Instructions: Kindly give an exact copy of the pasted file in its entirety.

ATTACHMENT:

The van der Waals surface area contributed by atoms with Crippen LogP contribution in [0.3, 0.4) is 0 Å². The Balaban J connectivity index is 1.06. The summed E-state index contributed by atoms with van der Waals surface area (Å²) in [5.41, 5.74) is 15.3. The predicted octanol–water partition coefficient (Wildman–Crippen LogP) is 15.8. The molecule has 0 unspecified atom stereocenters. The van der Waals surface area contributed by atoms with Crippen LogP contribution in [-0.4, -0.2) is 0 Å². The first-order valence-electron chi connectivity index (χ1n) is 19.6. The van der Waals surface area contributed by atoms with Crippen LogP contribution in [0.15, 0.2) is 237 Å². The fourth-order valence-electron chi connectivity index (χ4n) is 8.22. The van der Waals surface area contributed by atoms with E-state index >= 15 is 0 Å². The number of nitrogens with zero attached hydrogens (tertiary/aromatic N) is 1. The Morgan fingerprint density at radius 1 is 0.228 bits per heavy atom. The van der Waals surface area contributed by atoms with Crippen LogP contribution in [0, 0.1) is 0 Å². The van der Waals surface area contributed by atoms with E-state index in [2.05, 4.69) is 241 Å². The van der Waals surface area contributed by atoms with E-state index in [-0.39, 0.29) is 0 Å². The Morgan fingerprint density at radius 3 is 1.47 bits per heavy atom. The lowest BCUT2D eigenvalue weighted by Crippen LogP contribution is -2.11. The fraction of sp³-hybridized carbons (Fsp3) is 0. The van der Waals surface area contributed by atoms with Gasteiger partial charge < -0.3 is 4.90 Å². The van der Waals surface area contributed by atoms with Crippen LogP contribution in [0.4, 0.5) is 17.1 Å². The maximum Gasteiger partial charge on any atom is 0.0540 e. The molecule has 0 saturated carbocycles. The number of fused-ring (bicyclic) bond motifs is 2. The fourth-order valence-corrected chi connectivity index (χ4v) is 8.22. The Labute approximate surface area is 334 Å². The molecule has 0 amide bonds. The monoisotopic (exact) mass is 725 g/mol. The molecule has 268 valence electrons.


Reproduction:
The van der Waals surface area contributed by atoms with Crippen LogP contribution in [0.3, 0.4) is 0 Å². The Balaban J connectivity index is 1.06. The summed E-state index contributed by atoms with van der Waals surface area (Å²) in [5.41, 5.74) is 15.3. The predicted octanol–water partition coefficient (Wildman–Crippen LogP) is 15.8. The molecule has 0 unspecified atom stereocenters. The van der Waals surface area contributed by atoms with Crippen LogP contribution in [-0.4, -0.2) is 0 Å². The first-order valence-electron chi connectivity index (χ1n) is 19.6. The van der Waals surface area contributed by atoms with Crippen LogP contribution in [0.15, 0.2) is 237 Å². The fourth-order valence-electron chi connectivity index (χ4n) is 8.22. The van der Waals surface area contributed by atoms with E-state index >= 15 is 0 Å². The number of nitrogens with zero attached hydrogens (tertiary/aromatic N) is 1. The Morgan fingerprint density at radius 1 is 0.228 bits per heavy atom. The van der Waals surface area contributed by atoms with Crippen LogP contribution in [0, 0.1) is 0 Å². The van der Waals surface area contributed by atoms with E-state index in [2.05, 4.69) is 241 Å². The van der Waals surface area contributed by atoms with E-state index in [-0.39, 0.29) is 0 Å². The Morgan fingerprint density at radius 3 is 1.47 bits per heavy atom. The lowest BCUT2D eigenvalue weighted by Crippen LogP contribution is -2.11. The fraction of sp³-hybridized carbons (Fsp3) is 0. The van der Waals surface area contributed by atoms with Gasteiger partial charge < -0.3 is 4.90 Å². The van der Waals surface area contributed by atoms with Crippen LogP contribution in [0.4, 0.5) is 17.1 Å². The maximum Gasteiger partial charge on any atom is 0.0540 e. The molecule has 0 saturated carbocycles. The number of fused-ring (bicyclic) bond motifs is 2. The fourth-order valence-corrected chi connectivity index (χ4v) is 8.22. The Labute approximate surface area is 334 Å². The molecule has 0 amide bonds. The monoisotopic (exact) mass is 725 g/mol. The molecule has 268 valence electrons.